Sunday, March 26, 2017

Why use wine in the Lord's Supper?

Matthew 26:26–30 (NKJV)
26 And as they were eating, Jesus took bread, blessed and broke it, and gave it to the disciples and said, “Take, eat; this is My body.” 27 Then He took the cup, and gave thanks, and gave it to them, saying, “Drink from it, all of you. 28 For this is My blood of the new covenant, which is shed for many for the remission of sins. 29 But I say to you, I will not drink of this fruit of the vine from now on until that day when I drink it new with you in My Father’s kingdom.” 30 And when they had sung a hymn, they went out to the Mount of Olives.

For several weeks, we have been explaining some of the traditions that we include in our corporate worship. Last week we touched upon our practice of celebrating the Lord’s Supper weekly; this week let us consider our practice of using wine in the Lord’s Supper. Why wine?

This is not merely an academic question. As your pastor, I know that many of you are tempted by alcohol; a number who have a history of alcohol abuse in your families or in your own life. Our use of wine in communion is for some of you a personal challenge.

Further, we are part of a broader evangelical subculture which has a history of opposing alcohol. While Lutherans and Roman Catholics were almost uniformly critical of the prohibitionist movement in America, many of our evangelical forefathers jumped on the wagon. “Don’t smoke, don’t drink, don’t chew; and don’t go with girls that do!”

So given these personal and historical factors, why do our elders persist in using wine? One of the questions that we evangelicals are known for asking is, “What would Jesus do?” In the matter of wine, the way to answer that question is to ask first, “What did Jesus do?” And the NT answers that question clearly: Jesus made wine, Jesus drank wine, and Jesus used wine to commemorate God’s salvation.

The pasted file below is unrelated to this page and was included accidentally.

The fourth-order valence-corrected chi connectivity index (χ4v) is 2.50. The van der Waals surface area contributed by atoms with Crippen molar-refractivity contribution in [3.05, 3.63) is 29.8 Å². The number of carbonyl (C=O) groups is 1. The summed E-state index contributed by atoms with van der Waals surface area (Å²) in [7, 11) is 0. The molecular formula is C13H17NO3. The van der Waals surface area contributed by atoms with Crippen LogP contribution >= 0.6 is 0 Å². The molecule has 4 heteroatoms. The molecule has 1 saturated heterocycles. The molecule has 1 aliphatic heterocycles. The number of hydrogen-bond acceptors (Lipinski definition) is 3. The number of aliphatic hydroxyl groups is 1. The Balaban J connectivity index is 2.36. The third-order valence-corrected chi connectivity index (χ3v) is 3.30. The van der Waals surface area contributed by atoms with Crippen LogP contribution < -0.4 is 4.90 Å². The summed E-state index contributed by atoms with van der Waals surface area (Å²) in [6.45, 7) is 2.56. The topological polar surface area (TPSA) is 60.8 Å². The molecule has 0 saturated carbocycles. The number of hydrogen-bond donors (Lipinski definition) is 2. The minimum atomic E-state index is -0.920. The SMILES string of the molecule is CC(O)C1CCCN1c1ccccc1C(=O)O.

First, Jesus made wine. The first miracle that Jesus performed was turning water into wine at a wedding in Cana of Galilee. And, as the question that the master of the feast asks the groom makes plain, this wasn’t grape juice. “Every man at the beginning sets out the good wine, and when the guests have well drunk, then the inferior. You have kept the good wine until now!” (Jn 2:10) Jesus made excellent wine.

Second, Jesus drank wine. Jesus contrasts His ministry with that of John the Baptist in this way, “John came neither eating nor drinking, and they say, ‘He has a demon.’ The Son of Man came eating and drinking, and they say, ‘Look, a glutton and a winebibber, a friend of tax collectors and sinners’” (Mt 11:18-19). Jesus came drinking – and many accused Him of being a winebibber, a drunkard. Such an accusation would hardly stick were Jesus known as a teetotaler. Jesus drank wine.

Finally, Jesus used wine to commemorate God’s salvation. When Jesus instituted the Lord’s Supper, He used the fruit of the vine as a symbol of His shed blood. Refrigeration was not common in the ancient world. When the Bible references “the fruit of the vine”, therefore, it refers almost exclusively to wine. And if Jesus used wine to celebrate the Supper, why wouldn’t we?

So what did Jesus do? He made wine, drank wine, and used wine to commemorate God’s salvation. And here’s a very important point: Jesus did all this within a cultural context in which drunkenness was a common problem; He established this for His Church knowing that many of His disciples would be tempted by alcohol. So why did He do it? Why didn’t He just use water like the Mormons do?

Because in using wine within the context of the Supper, Jesus declared that wine is good in itself. The problem with humanity is not there in the cup; the problem is here in our heart. Drunkenness proceeds out of the heart (Mk 7:20-23). Communion puts the use of wine in a holy, a sacred context. By giving me wine for communion, Jesus is teaching me that it is possible for me to use and not abuse this gift to the glory of my Creator.

So what of you? Have you thanked God for the gift of wine? Further, have you been using that gift to His glory or have you been abusing it to your own shame? Reminded that God has given us wine to use to the honor of His Name and that we often deny or abuse His good gifts because our hearts are corrupt, let us confess our sin to the Lord. And as you are able, let us kneel together as we do so. We will have a time of silent confession followed by the corporate confession found in your bulletin.

Sunday, March 19, 2017

Why Celebrate the Lord's Supper Weekly?